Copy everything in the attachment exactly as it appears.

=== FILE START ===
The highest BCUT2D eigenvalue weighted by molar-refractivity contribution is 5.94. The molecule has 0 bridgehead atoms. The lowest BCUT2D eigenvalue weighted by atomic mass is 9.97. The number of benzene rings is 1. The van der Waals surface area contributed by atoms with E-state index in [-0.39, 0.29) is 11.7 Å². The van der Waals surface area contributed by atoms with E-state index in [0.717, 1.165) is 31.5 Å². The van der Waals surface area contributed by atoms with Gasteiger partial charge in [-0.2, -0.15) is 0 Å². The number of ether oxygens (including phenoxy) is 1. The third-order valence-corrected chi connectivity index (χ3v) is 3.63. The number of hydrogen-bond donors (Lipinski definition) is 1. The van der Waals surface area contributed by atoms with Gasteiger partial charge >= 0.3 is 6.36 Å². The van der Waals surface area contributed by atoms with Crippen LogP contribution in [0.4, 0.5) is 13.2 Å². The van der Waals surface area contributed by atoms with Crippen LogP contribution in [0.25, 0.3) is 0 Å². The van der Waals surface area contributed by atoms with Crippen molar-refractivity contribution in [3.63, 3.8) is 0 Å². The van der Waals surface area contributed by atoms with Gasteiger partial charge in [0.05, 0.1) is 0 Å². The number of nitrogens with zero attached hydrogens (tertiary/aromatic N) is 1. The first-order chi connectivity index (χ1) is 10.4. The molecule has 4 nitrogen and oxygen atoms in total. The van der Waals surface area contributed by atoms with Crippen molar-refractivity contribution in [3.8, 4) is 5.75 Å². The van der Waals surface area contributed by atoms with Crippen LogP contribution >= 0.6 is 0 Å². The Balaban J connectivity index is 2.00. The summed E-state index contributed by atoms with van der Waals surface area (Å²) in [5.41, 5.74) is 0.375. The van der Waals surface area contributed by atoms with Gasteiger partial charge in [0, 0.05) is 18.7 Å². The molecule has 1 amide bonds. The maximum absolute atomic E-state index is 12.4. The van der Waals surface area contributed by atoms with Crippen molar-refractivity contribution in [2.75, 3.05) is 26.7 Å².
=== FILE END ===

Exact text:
The highest BCUT2D eigenvalue weighted by molar-refractivity contribution is 5.94. The molecule has 0 bridgehead atoms. The lowest BCUT2D eigenvalue weighted by atomic mass is 9.97. The number of benzene rings is 1. The van der Waals surface area contributed by atoms with E-state index in [-0.39, 0.29) is 11.7 Å². The van der Waals surface area contributed by atoms with E-state index in [0.717, 1.165) is 31.5 Å². The van der Waals surface area contributed by atoms with Gasteiger partial charge in [-0.2, -0.15) is 0 Å². The number of ether oxygens (including phenoxy) is 1. The third-order valence-corrected chi connectivity index (χ3v) is 3.63. The number of hydrogen-bond donors (Lipinski definition) is 1. The van der Waals surface area contributed by atoms with Gasteiger partial charge >= 0.3 is 6.36 Å². The van der Waals surface area contributed by atoms with Crippen LogP contribution in [0.4, 0.5) is 13.2 Å². The van der Waals surface area contributed by atoms with Crippen LogP contribution in [0.25, 0.3) is 0 Å². The van der Waals surface area contributed by atoms with Crippen molar-refractivity contribution in [3.63, 3.8) is 0 Å². The van der Waals surface area contributed by atoms with Gasteiger partial charge in [0.05, 0.1) is 0 Å². The number of nitrogens with zero attached hydrogens (tertiary/aromatic N) is 1. The first-order chi connectivity index (χ1) is 10.4. The molecule has 4 nitrogen and oxygen atoms in total. The van der Waals surface area contributed by atoms with Crippen molar-refractivity contribution in [3.8, 4) is 5.75 Å². The van der Waals surface area contributed by atoms with Crippen LogP contribution >= 0.6 is 0 Å². The Balaban J connectivity index is 2.00. The summed E-state index contributed by atoms with van der Waals surface area (Å²) in [5.41, 5.74) is 0.375. The van der Waals surface area contributed by atoms with Gasteiger partial charge in [0, 0.05) is 18.7 Å². The molecule has 1 amide bonds. The maximum absolute atomic E-state index is 12.4. The van der Waals surface area contributed by atoms with Crippen molar-refractivity contribution in [2.75, 3.05) is 26.7 Å².